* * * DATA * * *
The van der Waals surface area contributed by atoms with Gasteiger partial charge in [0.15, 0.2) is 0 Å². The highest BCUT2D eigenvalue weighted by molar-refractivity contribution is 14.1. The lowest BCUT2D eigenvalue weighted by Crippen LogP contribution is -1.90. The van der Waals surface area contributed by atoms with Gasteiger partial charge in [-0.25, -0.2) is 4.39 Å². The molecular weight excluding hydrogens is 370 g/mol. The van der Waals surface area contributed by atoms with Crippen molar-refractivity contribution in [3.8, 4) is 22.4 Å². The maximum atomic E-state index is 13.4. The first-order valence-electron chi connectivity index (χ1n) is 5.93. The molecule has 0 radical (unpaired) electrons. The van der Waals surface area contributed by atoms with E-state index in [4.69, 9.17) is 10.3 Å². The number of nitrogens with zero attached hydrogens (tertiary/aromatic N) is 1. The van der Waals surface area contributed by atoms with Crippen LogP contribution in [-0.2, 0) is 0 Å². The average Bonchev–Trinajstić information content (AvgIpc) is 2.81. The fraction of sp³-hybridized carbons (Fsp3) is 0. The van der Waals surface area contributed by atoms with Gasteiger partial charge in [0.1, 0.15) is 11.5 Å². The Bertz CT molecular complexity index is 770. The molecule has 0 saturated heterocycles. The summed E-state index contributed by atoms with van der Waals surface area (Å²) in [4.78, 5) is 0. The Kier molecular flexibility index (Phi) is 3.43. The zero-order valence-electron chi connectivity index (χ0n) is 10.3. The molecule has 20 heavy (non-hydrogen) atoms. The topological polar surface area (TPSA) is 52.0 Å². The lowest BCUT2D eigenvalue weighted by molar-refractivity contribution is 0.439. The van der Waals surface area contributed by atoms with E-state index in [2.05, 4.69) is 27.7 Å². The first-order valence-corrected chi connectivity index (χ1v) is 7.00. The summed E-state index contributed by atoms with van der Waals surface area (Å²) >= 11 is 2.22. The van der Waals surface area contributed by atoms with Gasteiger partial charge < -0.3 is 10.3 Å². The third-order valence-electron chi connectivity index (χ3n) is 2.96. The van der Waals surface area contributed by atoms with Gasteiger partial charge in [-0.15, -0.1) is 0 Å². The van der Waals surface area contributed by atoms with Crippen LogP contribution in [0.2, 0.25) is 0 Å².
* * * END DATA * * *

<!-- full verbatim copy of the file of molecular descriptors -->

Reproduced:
The van der Waals surface area contributed by atoms with Gasteiger partial charge in [0.15, 0.2) is 0 Å². The highest BCUT2D eigenvalue weighted by molar-refractivity contribution is 14.1. The lowest BCUT2D eigenvalue weighted by Crippen LogP contribution is -1.90. The van der Waals surface area contributed by atoms with Gasteiger partial charge in [-0.25, -0.2) is 4.39 Å². The molecular weight excluding hydrogens is 370 g/mol. The van der Waals surface area contributed by atoms with Crippen molar-refractivity contribution in [3.8, 4) is 22.4 Å². The maximum atomic E-state index is 13.4. The first-order valence-electron chi connectivity index (χ1n) is 5.93. The molecule has 0 radical (unpaired) electrons. The van der Waals surface area contributed by atoms with E-state index in [4.69, 9.17) is 10.3 Å². The number of nitrogens with zero attached hydrogens (tertiary/aromatic N) is 1. The van der Waals surface area contributed by atoms with Crippen LogP contribution in [-0.2, 0) is 0 Å². The average Bonchev–Trinajstić information content (AvgIpc) is 2.81. The fraction of sp³-hybridized carbons (Fsp3) is 0. The van der Waals surface area contributed by atoms with Gasteiger partial charge in [0.1, 0.15) is 11.5 Å². The Bertz CT molecular complexity index is 770. The molecule has 0 saturated heterocycles. The summed E-state index contributed by atoms with van der Waals surface area (Å²) in [4.78, 5) is 0. The Kier molecular flexibility index (Phi) is 3.43. The zero-order valence-electron chi connectivity index (χ0n) is 10.3. The molecule has 20 heavy (non-hydrogen) atoms. The topological polar surface area (TPSA) is 52.0 Å². The lowest BCUT2D eigenvalue weighted by molar-refractivity contribution is 0.439. The van der Waals surface area contributed by atoms with E-state index in [2.05, 4.69) is 27.7 Å². The first-order valence-corrected chi connectivity index (χ1v) is 7.00. The summed E-state index contributed by atoms with van der Waals surface area (Å²) >= 11 is 2.22. The van der Waals surface area contributed by atoms with Gasteiger partial charge < -0.3 is 10.3 Å². The third-order valence-electron chi connectivity index (χ3n) is 2.96. The van der Waals surface area contributed by atoms with Gasteiger partial charge in [-0.15, -0.1) is 0 Å². The van der Waals surface area contributed by atoms with Crippen LogP contribution in [0.2, 0.25) is 0 Å².